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Negotiations of an S&T Cooperation Agreement with Brazil

Closing date: June 20, 2007

As the Government of Canada prepares to enter into the actual process of negotiations, your views and comments are sought on issues that may be of interest to you in relation to a Science and Technology (S&T) Cooperation Agreement that is going to be negotiated with Brazil.

Background

In 2005, Foreign Affairs and International Trade Canada (DFAIT) was provided with a mandate to negotiate a Science and Technology Cooperation Agreement with the government of Brazil. This agreement will be the final component of the International Science and Technology Partnerships Program (ISTPP) to be delivered, following the successful signings of agreements between Canada and Israel, India and China.
In March 2007, Canada held a Science, Technology and Innovation Forum in Sao Paulo, Brazil, during which DFAIT and the relevant S&T ministries in Brazil signed a Declaration of Intent to enter into the process of negotiations to sign the Agreement.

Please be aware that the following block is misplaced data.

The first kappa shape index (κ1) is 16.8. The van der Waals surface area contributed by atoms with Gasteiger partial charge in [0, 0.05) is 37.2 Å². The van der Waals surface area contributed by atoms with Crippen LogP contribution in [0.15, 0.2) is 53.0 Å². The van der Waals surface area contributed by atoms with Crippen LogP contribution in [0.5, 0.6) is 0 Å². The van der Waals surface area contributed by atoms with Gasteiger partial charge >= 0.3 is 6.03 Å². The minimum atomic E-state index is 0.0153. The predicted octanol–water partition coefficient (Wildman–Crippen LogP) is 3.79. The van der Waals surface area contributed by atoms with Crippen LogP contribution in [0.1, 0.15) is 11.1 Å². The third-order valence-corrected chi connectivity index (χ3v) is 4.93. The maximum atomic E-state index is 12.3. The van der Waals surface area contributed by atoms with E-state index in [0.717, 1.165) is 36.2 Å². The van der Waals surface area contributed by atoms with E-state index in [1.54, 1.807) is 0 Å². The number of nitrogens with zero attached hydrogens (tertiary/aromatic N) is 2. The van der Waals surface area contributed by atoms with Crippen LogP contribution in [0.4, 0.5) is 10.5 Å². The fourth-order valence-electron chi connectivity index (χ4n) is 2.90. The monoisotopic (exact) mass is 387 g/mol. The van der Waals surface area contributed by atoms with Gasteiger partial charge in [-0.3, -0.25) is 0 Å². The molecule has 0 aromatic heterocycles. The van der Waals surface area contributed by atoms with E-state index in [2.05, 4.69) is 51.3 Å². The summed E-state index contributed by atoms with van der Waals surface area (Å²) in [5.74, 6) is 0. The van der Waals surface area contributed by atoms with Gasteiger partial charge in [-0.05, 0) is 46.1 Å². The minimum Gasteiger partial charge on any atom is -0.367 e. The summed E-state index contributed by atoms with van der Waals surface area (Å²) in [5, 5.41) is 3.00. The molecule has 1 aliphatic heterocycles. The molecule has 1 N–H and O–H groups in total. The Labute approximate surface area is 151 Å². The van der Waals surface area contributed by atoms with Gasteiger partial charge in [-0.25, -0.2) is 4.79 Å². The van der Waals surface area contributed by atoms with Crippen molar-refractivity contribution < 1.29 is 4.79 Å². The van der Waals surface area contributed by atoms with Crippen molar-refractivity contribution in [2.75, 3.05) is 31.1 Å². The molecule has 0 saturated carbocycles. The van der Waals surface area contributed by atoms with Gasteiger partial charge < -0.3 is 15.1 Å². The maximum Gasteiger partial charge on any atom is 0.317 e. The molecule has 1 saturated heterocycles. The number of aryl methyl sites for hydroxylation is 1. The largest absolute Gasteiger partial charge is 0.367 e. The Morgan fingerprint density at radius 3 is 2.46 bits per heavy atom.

As part of the consultation process pertaining to the upcoming negotiations, Canadians are invited to provide comments on issues that may be of interest in relation to the Agreement, by answering the following few questions put to your consideration:

1. As Canada is going forward with negotiations on a S&T treaty with Brazil, the starting point for the treaty text is the text of the S&T Agreements Canada has signed with India and China since it is likely to be very similar. What improvements would you like to see in the draft text Canada proposes to the Brazilians?

2. S&T Agreements usually provide a framework for cooperation, and this framework includes provisions for Memoranda of Undertanding (MOUs) which are used to set out the details of cooperation projects. S&T Agreements can either allow any eligible person or organization to enter into an MOU under the Agreement, or it can restrict participants to those which the Parties (Canada & Brazil) decide upon. Which of these two models would you prefer?

3. Article 11 and Annex 1 of the Canada-China S&T Agreement (pages 7 & 10 under that link) provide a framework for the protection of intellectual property (IP) under the Agreement. Would your organization be at all concerned if similar language were to be used to cover the IP aspects of a Canada-Brazil S&T Agreement?

4. Do you have anything else your organization would like to bring to our attention?

All interested parties are invited to provide written comments no later than June 20, 2007.

Please send your contributions by email, mail or fax to:

Science and Technology Division (IIS)
Foreign Affairs and International Trade Canada
Lester B. Pearson Building
125 Sussex Drive
Ottawa, Ontario K1A 0G2
E-mail: consultations@international.gc.ca
Fax: (613) 944-2452